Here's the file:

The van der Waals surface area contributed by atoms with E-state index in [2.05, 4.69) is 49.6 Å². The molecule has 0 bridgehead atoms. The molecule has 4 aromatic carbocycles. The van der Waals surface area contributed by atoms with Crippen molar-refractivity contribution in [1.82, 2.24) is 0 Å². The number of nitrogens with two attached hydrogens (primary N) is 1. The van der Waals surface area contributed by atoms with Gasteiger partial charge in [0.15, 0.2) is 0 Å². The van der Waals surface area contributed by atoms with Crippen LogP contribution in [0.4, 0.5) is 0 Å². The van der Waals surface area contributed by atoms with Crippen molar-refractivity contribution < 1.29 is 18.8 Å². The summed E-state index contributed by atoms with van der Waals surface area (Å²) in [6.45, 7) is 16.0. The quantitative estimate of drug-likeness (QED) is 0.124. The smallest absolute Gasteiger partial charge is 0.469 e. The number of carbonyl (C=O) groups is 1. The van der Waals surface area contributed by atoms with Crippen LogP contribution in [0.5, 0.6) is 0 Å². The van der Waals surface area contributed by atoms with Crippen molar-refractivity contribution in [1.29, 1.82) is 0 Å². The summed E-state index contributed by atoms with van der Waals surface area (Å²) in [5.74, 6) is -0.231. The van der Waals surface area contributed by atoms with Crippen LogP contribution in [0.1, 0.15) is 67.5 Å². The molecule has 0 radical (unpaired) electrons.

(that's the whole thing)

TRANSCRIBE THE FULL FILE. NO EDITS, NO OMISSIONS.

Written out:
The van der Waals surface area contributed by atoms with E-state index in [2.05, 4.69) is 49.6 Å². The molecule has 0 bridgehead atoms. The molecule has 4 aromatic carbocycles. The van der Waals surface area contributed by atoms with Crippen molar-refractivity contribution in [1.82, 2.24) is 0 Å². The number of nitrogens with two attached hydrogens (primary N) is 1. The van der Waals surface area contributed by atoms with Gasteiger partial charge in [0.15, 0.2) is 0 Å². The van der Waals surface area contributed by atoms with Crippen LogP contribution in [0.4, 0.5) is 0 Å². The van der Waals surface area contributed by atoms with Crippen molar-refractivity contribution < 1.29 is 18.8 Å². The summed E-state index contributed by atoms with van der Waals surface area (Å²) in [6.45, 7) is 16.0. The quantitative estimate of drug-likeness (QED) is 0.124. The smallest absolute Gasteiger partial charge is 0.469 e. The number of carbonyl (C=O) groups is 1. The van der Waals surface area contributed by atoms with Crippen LogP contribution in [0.5, 0.6) is 0 Å². The van der Waals surface area contributed by atoms with Crippen molar-refractivity contribution in [1.29, 1.82) is 0 Å². The summed E-state index contributed by atoms with van der Waals surface area (Å²) in [5.74, 6) is -0.231. The van der Waals surface area contributed by atoms with Crippen LogP contribution in [0.1, 0.15) is 67.5 Å². The molecule has 0 radical (unpaired) electrons.